A picket fence, however, lacks a good perching spot and they’re leery of jumping over anything if they don’t have something to grab onto. I figured a 4 foot picket fence would be the solution to my gardening woes, but I didn’t want to invest the time or the money on installing a permanent fence around the garden. I did find bundles of cheap picket-like fencing at Lowes, but it was only 2′ high. I wasn’t convinced that this would keep the girls at bay, but it was only $25 for 15′ and I figured if it didn’t work at least I hadn’t invested a lot of money into the project. To install the fence, I pounded 2′ wooden stakes into the ground around the perimeter of the garden and then secured the fence to the stakes with screws. I ended up spending a little more than $100 to surround the garden, but that was a lot cheaper than hiring someone to install a larger fence or even doing it ourselves.
It’s been 4 months now and the chickens have not attempted even once to enter the garden! Since then I’ve stained the fencing and my husband made a gate to match the picket theme. It’s not a perfect structure, but it’s an affordable solution . And I think it adds a vintage charm to a country garden…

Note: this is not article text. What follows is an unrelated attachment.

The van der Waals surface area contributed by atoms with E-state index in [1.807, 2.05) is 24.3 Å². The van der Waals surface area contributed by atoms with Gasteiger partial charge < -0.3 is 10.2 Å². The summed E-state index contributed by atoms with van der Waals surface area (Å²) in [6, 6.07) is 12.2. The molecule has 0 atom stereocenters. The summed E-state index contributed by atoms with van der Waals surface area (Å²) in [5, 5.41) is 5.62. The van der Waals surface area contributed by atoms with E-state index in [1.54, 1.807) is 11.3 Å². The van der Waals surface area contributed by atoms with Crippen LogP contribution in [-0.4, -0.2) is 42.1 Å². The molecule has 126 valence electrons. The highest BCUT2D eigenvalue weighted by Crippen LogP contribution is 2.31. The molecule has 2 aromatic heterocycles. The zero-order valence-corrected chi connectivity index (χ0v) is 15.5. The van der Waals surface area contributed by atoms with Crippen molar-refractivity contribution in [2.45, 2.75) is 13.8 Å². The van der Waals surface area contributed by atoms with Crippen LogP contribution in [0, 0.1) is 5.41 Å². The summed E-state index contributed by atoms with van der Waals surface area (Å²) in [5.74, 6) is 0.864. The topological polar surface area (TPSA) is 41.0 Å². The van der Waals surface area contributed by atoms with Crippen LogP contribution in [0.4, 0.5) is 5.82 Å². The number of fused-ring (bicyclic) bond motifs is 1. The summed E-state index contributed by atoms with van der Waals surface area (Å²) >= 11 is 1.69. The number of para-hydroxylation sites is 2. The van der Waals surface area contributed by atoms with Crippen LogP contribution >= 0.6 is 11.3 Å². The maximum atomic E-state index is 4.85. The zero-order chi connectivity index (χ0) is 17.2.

Is a 2′ picket fence an option to enclose a chicken run? NO!
Will it protect the flock from predators? NO!
Will it work in anyone else’s garden? Who knows, but it is working in mine.
Will my hens eventually realize they can easily jump into the forbidden garden? Time will tell…

Humans responsible for demise of gigantic ancient mammals

Humans responsible for demise of gigantic ancient mammals

Early humans were the dominant cause of the extinction of a variety of species of giant beasts, new research has revealed. Scientists at the universities of Exeter and Cambridge claim […]

Animal News

Newly released footage shows a close encounter between a diver and an already famous 20-foot-long great white.
An ecological impact study on the creatures suggests reintroducing them to the mainland could make it a new apex predator above foxes and feral cats.
Some animals, a very few, recognize themselves in mirrors. Others, though, have less predictable reactions, based on type of animal. Trace explains "the mirror test" and looks at how some different creatures react.
Which came first: mountains or the creatures on them? Research on a tropical mountain paradise in Borneo helps answer that riddle.
Tadpoles from six countries, in both tropical and temperate locations, test positive for a disease-causing parasite.

Animal Pictures